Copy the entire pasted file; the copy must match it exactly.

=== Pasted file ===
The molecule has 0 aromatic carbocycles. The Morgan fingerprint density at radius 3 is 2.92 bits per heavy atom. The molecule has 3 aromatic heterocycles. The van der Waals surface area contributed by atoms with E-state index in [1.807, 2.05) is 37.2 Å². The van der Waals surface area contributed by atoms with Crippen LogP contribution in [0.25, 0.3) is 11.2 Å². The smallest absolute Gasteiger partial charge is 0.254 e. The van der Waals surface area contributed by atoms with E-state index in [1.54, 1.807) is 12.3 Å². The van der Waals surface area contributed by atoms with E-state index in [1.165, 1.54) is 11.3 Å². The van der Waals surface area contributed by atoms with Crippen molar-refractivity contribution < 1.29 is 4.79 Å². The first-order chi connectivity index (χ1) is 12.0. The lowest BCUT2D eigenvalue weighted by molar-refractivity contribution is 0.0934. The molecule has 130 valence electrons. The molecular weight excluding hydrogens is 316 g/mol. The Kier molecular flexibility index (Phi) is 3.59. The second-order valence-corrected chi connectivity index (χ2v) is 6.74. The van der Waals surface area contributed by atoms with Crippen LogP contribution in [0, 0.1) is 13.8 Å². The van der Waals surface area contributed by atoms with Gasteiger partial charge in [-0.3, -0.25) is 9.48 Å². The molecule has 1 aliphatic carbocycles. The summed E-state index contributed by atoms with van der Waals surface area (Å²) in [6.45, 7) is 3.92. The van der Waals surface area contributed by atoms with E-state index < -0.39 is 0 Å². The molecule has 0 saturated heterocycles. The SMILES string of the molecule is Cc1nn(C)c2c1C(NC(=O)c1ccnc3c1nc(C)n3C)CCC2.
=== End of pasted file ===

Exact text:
The molecule has 0 aromatic carbocycles. The Morgan fingerprint density at radius 3 is 2.92 bits per heavy atom. The molecule has 3 aromatic heterocycles. The van der Waals surface area contributed by atoms with E-state index in [1.807, 2.05) is 37.2 Å². The van der Waals surface area contributed by atoms with Crippen LogP contribution in [0.25, 0.3) is 11.2 Å². The smallest absolute Gasteiger partial charge is 0.254 e. The van der Waals surface area contributed by atoms with E-state index in [1.54, 1.807) is 12.3 Å². The van der Waals surface area contributed by atoms with E-state index in [1.165, 1.54) is 11.3 Å². The van der Waals surface area contributed by atoms with Crippen molar-refractivity contribution < 1.29 is 4.79 Å². The first-order chi connectivity index (χ1) is 12.0. The lowest BCUT2D eigenvalue weighted by molar-refractivity contribution is 0.0934. The molecule has 130 valence electrons. The molecular weight excluding hydrogens is 316 g/mol. The Kier molecular flexibility index (Phi) is 3.59. The second-order valence-corrected chi connectivity index (χ2v) is 6.74. The van der Waals surface area contributed by atoms with Crippen LogP contribution in [0, 0.1) is 13.8 Å². The van der Waals surface area contributed by atoms with Gasteiger partial charge in [-0.3, -0.25) is 9.48 Å². The molecule has 1 aliphatic carbocycles. The summed E-state index contributed by atoms with van der Waals surface area (Å²) in [6.45, 7) is 3.92. The van der Waals surface area contributed by atoms with E-state index < -0.39 is 0 Å². The molecule has 0 saturated heterocycles. The SMILES string of the molecule is Cc1nn(C)c2c1C(NC(=O)c1ccnc3c1nc(C)n3C)CCC2.